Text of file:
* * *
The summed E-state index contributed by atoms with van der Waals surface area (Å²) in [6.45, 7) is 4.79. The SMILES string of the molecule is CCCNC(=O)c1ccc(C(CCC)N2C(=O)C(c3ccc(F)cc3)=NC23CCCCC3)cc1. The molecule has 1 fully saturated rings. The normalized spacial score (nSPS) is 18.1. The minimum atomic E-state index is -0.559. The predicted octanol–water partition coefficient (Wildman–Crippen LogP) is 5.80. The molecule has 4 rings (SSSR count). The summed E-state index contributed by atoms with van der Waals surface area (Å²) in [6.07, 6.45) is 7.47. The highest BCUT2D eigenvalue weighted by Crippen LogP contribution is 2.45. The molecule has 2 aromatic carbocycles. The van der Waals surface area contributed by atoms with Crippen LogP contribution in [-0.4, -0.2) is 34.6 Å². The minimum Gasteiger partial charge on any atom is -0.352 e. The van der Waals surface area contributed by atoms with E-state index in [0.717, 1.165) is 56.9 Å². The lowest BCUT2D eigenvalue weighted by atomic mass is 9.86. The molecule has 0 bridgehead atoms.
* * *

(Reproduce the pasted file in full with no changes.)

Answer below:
The summed E-state index contributed by atoms with van der Waals surface area (Å²) in [6.45, 7) is 4.79. The SMILES string of the molecule is CCCNC(=O)c1ccc(C(CCC)N2C(=O)C(c3ccc(F)cc3)=NC23CCCCC3)cc1. The molecule has 1 fully saturated rings. The normalized spacial score (nSPS) is 18.1. The minimum atomic E-state index is -0.559. The predicted octanol–water partition coefficient (Wildman–Crippen LogP) is 5.80. The molecule has 4 rings (SSSR count). The summed E-state index contributed by atoms with van der Waals surface area (Å²) in [6.07, 6.45) is 7.47. The highest BCUT2D eigenvalue weighted by Crippen LogP contribution is 2.45. The molecule has 2 aromatic carbocycles. The van der Waals surface area contributed by atoms with Crippen LogP contribution in [-0.4, -0.2) is 34.6 Å². The minimum Gasteiger partial charge on any atom is -0.352 e. The van der Waals surface area contributed by atoms with E-state index in [0.717, 1.165) is 56.9 Å². The lowest BCUT2D eigenvalue weighted by atomic mass is 9.86. The molecule has 0 bridgehead atoms.